Current treatment is a combination of pegylated interferon-alpha-2a or pegylated interferon-alpha-2b (brand names Pegasys or PEG-Intron) and the antiviral drug ribavirin for a period of 24 or 48 weeks, depending on hepatitis C virus genotype. In a large multicenter randomized control study among genotype 2 or 3 infected patients (NORDymanIC), patients achieving HCV RNA below 1000 IU/mL by day 7 who were treated for 12 weeks demonstrated similar cure rates as those treated for 24 weeks.
Pegylated interferon-alpha-2a plus ribavirin may increase sustained virological response among patients with chronic hepatitis C as compared to pegylated interferon-alpha-2b plus ribavirin according to a systematic review of randomized controlled trials . The relative benefit increase was 14.6%. For patients at similar risk to those in this study (41.0% had sustained virological response when not treated with pegylated interferon alpha 2a plus ribavirin), this leads to an absolute benefit increase of 6%. About 16.7 patients must be treated for one to benefit (number needed to treat = 16.7; click here  to adjust these results for patients at higher or lower risk of sustained virological response). However, this study's results may be biased due to uncertain temporality of association, selective dose response.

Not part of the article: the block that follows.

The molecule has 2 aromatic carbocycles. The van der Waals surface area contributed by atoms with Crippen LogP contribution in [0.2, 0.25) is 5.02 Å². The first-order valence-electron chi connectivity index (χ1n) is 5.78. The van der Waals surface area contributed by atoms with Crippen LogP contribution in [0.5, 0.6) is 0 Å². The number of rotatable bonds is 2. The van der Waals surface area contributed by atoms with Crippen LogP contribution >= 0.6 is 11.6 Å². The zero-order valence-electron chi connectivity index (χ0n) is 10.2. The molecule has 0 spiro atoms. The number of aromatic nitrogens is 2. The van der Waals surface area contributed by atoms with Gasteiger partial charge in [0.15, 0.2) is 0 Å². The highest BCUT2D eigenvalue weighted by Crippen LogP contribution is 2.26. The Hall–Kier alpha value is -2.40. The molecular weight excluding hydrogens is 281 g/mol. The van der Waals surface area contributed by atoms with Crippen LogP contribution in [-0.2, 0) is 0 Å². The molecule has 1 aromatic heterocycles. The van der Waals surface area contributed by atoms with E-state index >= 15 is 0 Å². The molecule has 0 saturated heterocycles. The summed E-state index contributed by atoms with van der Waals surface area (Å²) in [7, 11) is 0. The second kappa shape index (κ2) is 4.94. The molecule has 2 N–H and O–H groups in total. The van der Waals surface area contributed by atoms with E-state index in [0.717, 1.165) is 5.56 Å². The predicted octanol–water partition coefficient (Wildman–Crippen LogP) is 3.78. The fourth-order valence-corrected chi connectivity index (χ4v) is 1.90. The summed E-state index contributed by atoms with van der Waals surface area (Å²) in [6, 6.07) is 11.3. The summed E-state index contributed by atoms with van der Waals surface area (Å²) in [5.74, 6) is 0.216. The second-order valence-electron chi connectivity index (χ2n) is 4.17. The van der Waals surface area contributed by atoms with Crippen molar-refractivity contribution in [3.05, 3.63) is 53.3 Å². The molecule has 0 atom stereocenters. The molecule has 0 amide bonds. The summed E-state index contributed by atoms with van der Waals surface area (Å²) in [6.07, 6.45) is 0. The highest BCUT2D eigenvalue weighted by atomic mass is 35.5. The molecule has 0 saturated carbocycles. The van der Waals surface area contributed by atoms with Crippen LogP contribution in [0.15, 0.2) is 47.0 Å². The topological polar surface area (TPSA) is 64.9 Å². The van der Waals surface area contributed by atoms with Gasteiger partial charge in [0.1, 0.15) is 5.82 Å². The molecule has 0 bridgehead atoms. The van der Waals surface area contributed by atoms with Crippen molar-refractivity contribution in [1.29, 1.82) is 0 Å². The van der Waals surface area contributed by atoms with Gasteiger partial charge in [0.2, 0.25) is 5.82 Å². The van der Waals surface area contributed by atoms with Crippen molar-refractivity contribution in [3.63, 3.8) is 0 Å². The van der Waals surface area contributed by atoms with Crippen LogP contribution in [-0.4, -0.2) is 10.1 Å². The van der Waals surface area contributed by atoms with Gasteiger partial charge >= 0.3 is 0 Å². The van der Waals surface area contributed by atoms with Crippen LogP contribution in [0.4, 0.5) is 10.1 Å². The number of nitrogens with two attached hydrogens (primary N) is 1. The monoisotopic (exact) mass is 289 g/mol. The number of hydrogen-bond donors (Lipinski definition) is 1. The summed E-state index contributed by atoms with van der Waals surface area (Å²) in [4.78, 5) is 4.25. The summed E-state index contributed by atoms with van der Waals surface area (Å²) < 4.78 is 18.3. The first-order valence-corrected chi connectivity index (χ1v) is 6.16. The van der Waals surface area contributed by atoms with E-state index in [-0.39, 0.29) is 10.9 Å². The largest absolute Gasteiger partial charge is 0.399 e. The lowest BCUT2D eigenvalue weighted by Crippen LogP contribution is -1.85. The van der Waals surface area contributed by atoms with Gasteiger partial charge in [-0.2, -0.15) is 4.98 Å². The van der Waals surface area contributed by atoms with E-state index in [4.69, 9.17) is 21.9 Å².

Treatment is generally recommended for patients with proven hepatitis C virus infection and persistently abnormal liver function tests.
Treatment during the acute infection phase has much higher success rates (greater than 90%) with a shorter duration of treatment; however, this must be balanced against the 15-40% chance of spontaneous clearance without treatment (see Acute Hepatitis C section above).
Those with low initial viral loads respond much better to treatment than those with higher viral loads (greater than 400,000 IU/mL). Current combination therapy is usually supervised by physicians in the fields of gastroenterology, hepatology or infectious disease.
The treatment may be physically demanding, particularly for those with a prior history of drug or alcohol abuse. It can qualify for temporary disability in some cases. A substantial proportion of patients will experience a panoply of side effects ranging from a 'flu-like' syndrome (the most common, experienced for a few days after the weekly injection of interferon) to severe adverse events including anemia, cardiovascular events and psychiatric problems such as suicide or suicidal ideation. The latter are exacerbated by the general physiological stress experienced by the patient.